This work presents a new hardness versus randomness connection. Unlike prior connections, the current one is fine-grained, instance-based, and inherently non-black-box.

Specifically, the hardness assumption refers to a function that can be
computed in polynomial-time but not in lower (randomized) polynomial-time,
and the derandomization of a PPT algorithm A on each input x fails
only if a related algorithm computes f on x,
which means that the de-randomization is instance-based.
The derandomization relies on a (targetted) hitting-set generator
that is constructed *based on the description of
a (medium depth) circuit computing f*,
which means that the de-randomization is highly non-black-box
(beyond its being `targetted' in the sense that the set generated
towards derandomizing A on input x depends on x).

One incarnation of the foregoing connection uses functions f that are computable in polynomial-time such that each randomized algorithm that runs in significantly lower polynomial-time p errs on all but finitely many inputs. Such functions cannot be Boolean (or have a constant-size range), but, assuming BPP=P, their existence can be proved by digitalization (i.e., associating a bit in the output to each possible algorithm), where P=BPP is used to close the gap between randomized algorithms computing $f$ and deterministic ones. The current work uses a strengthening of foregoing condition that requires that the function f is computed by a uniform family of circuits of medium depth (i.e., polynomial depth that is significantly smaller than the hardness bound p).

One unprecedented aspect of this work is the construction of hitting set generator that relies on an interactive proof system (i.e., the one of Goldwasser, Kalai, and Rothblum (see survey)). Specifically, the strings in the generated set are defined based on the (honest) prover strategy in that (doubly-efficient) proof system, and one uses the fact that the number of rounds in that system (when applied to proving the value of f at x) is linearly related to the depth of the circuit computing f. Actually, the hitting set is a union of sets, each corresponding to the prover's strategy in some round such that at least one of these sets is pseudorandom (equiv., if none of these sets is pseudorandom, then f is easy to compute).

We propose a new approach to the hardness-to-randomness framework
and to the promise-BPP=promise-P conjecture.
Classical results rely on non-uniform hardness assumptions
to construct derandomization algorithms that work in the worst-case,
or rely on uniform hardness assumptions to construct derandomization
algorithms that work only in the average-case. In both types of results,
the derandomization algorithm is black-box and uses
the standard PRG approach. In this work we present results
that closely relate *new and natural uniform hardness assumptions*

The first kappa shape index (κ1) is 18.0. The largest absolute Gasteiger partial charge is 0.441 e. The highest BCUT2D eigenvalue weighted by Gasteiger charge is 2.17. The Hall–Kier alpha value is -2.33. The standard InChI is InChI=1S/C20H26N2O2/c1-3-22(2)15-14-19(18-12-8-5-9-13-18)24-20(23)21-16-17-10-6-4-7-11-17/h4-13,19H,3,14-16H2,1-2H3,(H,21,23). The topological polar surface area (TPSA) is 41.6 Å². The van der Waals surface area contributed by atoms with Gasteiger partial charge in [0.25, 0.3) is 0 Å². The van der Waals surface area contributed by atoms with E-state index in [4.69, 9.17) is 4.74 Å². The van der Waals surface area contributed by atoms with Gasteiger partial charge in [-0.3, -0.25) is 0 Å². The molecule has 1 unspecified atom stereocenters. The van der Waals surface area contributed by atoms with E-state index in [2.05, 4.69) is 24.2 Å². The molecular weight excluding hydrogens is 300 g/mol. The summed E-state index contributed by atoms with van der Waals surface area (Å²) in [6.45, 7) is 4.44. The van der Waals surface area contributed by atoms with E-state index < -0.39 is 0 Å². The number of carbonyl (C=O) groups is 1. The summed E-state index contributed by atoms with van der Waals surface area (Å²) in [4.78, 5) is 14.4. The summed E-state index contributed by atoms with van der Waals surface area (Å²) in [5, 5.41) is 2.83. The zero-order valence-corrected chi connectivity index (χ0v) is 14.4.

to *worst-case derandomization* of promise-BPP,
where the algorithms underlying the latter derandomization
are *non-black-box*.

In our main result, we show that promise-BPP=promise-P
if the following holds: There exists a multi-output function
computable by logspace-uniform circuits of polynomial size
and depth $n^2$ that cannot be computed by uniform probabilistic algorithms
in time $n^c$, for some universal constant $c\geq1$,
on *almost all inputs*.
The required failure on almost all inputs
is stronger than the standard requirement of failing
on one input of each length; however, the same assumption
without the depth restriction on $f$ is *necessary* for the conclusion.
This suggests a potential equivalence between worst-case derandomization
of promise-BPP of any form (i.e., not necessarily by a black-box algorithm)
and the existence of efficiently computable functions that are hard
for probabilistic algorithms on almost all inputs.

In our second result, we introduce a new and uniform hardness-to-randomness
tradeoff for the setting of *superfast average-case derandomization*;
prior to this work, superfast average-case derandomization was known
only under non-uniform hardness assumptions.
In an extreme instantiation of our new tradeoff,
under appealing uniform hardness assumptions,
we show that for every polynomial $T(n)$ and positive constant $\epsilon$
it holds that $BPTIME[T]\subseteq heur-DTIME[T\cdot n^{\epsilon}]$,
where the *heur* prefix means that no polynomial-time algorithm can find,
with non-negligible probability,
an input on which the deterministic simulation errs.

Technically, our approach is to design *targeted PRGs and HSGs*,
as introduced by Goldreich (LNCS 6650, 2011).
The targeted PRGs/HSGs ``produce randomness from the input'',
as suggested by Goldreich and Wigderson (RANDOM 2002),
and their analysis relies on non-black-box versions
of the reconstruction procedure of Impagliazzo and Wigderson (FOCS 1998).
Our main reconstruction procedure crucially relies on the ideas underlying
the proof system of Goldwasser, Kalai, and Rothblum (JACM 2015).

Available from ECCC TR21-080

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